NEW BRUNSWICK, N.J. — With the graying of New Jersey’s and the nation’s farmers, many are posing the question — who will be the next generation of growers? Beyond that lies a diverse structure of agricultural-affiliated industries that face a similar conundrum. A recent National Institute of Food and Agriculture/Purdue University study projects that, in the coming years, there will be nearly 58,000 high-skilled job openings annually in the food, agriculture and renewable resource sectors, a level of employment opportunity far exceeding the number of students graduating from traditional agriculture majors. Nearly half of these jobs will be in the fields of business and management.
To address this concern, in the spring of 2017, The Clearing Corporation Charitable Foundation endowed $1 million to develop a new agribusiness scholars program at Rutgers School of Environmental and Biological Sciences. In addition, the Foundation recently announced a challenge grant matching all donations up to an additional $250,000.
Named the Clearing Corporation Charitable Foundation Agribusiness Scholars Program, it will equip high achieving students with the knowledge, leadership qualities, analytical skills and experiences required for successful careers in the domestic and global agribusiness sector.
Ira Polk, a director at CCCF and a Rutgers University alum, shares the motivation behind this groundbreaking gift.
“We collectively believe that students who want to succeed need access to real world experiences and mentors who can bridge the gap between classroom learning and skill sets that are required on the job,” Polk said.
With its launch in the fall semester of 2018, the program will support student development by blending traditional academic coursework with experience-based learning and self-directed study. The program’s two capstone seminar courses and out-of-classroom academic enrichment activities (e.g., trips to New York City’s financial district, Washington DC and agribusinesses) will allow students to interact with industry and public sector leaders and develop informed perspectives on contemporary issues affecting agribusiness.
At this critical phase in the development and launch of the program, in addition to the initial endowment, CCCF has challenged Rutgers to raise additional funding by March 31. CCCF has agreed to match donations on a dollar for dollar basis up to $250,000. This challenge will help increase the $1 million endowment to support the Agribusiness Scholars Program.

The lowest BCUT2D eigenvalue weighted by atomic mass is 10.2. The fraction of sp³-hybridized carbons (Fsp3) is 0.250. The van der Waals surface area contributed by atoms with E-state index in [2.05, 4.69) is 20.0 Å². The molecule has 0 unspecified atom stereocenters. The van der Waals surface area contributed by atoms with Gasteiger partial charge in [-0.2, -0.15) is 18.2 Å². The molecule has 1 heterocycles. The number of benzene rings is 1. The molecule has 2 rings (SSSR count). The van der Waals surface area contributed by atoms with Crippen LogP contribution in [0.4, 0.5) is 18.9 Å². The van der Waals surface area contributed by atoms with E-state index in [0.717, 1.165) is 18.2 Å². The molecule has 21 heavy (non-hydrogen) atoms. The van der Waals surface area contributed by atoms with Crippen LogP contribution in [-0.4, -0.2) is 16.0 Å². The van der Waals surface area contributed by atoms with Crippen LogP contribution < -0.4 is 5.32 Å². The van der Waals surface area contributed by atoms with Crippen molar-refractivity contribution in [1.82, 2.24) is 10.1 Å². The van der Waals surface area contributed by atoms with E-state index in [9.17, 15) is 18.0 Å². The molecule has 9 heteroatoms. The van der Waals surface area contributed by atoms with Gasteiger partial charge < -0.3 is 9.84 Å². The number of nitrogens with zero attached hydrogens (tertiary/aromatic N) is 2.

We invite you to partner with Rutgers to help impact the agribusiness industry. Examples of opportunities include:
- Hosting paid student internships.
- Supporting co-curricular activities such as field trips, guest lecturers and conference registrations.
- Providing merit- or need-based awards to assist students with the completion of the program.
- Hosting a seminar or conference on current issues impacting agribusiness.
Your financial support of this program will not only help the students, it will ultimately support the agribusiness industry by providing the next generation of agribusiness leaders with an in-depth understanding of the contemporary issues driving New Jersey agricultural business and the performance of the global agricultural marketplace. Developing strong relationships between Rutgers University and the agribusiness sector will prepare students for the agri-industry of the future. Please note that the matching challenge is for funds pledged and collected by March 31. Funds need to be received by June 30. Visit www.support.rutgers.edu/agribusinessscholars to make an online donation to support the program.
For more information, visit clearingagscholars.rutgers.edu or contact the program directors: associate professor Brian Schilling (email@example.com, 848-932-9127) and agricultural agent Stephen Komar (firstname.lastname@example.org, 973-948-3040); or associate dean for philanthropy and strategic partnerships Melissa McKillip (email@example.com, 848-932-4214).
— Rutgers University